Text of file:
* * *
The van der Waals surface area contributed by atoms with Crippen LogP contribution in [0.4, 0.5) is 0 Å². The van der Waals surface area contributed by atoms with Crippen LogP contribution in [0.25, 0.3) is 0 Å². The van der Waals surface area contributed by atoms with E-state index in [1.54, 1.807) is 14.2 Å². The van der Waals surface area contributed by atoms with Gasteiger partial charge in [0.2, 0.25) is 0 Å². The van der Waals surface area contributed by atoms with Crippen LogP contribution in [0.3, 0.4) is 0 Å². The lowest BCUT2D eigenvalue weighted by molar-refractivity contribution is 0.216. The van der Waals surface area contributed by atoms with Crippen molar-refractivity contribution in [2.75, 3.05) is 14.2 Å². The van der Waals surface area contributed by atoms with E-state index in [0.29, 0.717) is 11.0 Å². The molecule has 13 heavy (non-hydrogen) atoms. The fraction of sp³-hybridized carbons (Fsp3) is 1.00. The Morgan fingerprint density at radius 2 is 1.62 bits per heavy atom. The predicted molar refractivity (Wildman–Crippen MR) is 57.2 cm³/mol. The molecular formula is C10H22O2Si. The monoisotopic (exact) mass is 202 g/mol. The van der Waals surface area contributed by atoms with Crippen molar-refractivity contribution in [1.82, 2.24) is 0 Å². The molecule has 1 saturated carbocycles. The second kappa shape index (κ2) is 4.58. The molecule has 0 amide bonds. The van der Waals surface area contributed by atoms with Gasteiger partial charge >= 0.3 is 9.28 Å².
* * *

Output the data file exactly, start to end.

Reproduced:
The van der Waals surface area contributed by atoms with Crippen LogP contribution in [0.4, 0.5) is 0 Å². The van der Waals surface area contributed by atoms with Crippen LogP contribution in [0.25, 0.3) is 0 Å². The van der Waals surface area contributed by atoms with E-state index in [1.54, 1.807) is 14.2 Å². The van der Waals surface area contributed by atoms with Gasteiger partial charge in [0.2, 0.25) is 0 Å². The van der Waals surface area contributed by atoms with Crippen LogP contribution in [0.3, 0.4) is 0 Å². The lowest BCUT2D eigenvalue weighted by molar-refractivity contribution is 0.216. The van der Waals surface area contributed by atoms with Crippen molar-refractivity contribution in [2.75, 3.05) is 14.2 Å². The van der Waals surface area contributed by atoms with E-state index in [0.29, 0.717) is 11.0 Å². The molecule has 13 heavy (non-hydrogen) atoms. The fraction of sp³-hybridized carbons (Fsp3) is 1.00. The Morgan fingerprint density at radius 2 is 1.62 bits per heavy atom. The predicted molar refractivity (Wildman–Crippen MR) is 57.2 cm³/mol. The molecular formula is C10H22O2Si. The monoisotopic (exact) mass is 202 g/mol. The van der Waals surface area contributed by atoms with Crippen molar-refractivity contribution in [1.82, 2.24) is 0 Å². The molecule has 1 saturated carbocycles. The second kappa shape index (κ2) is 4.58. The molecule has 0 amide bonds. The van der Waals surface area contributed by atoms with Gasteiger partial charge >= 0.3 is 9.28 Å².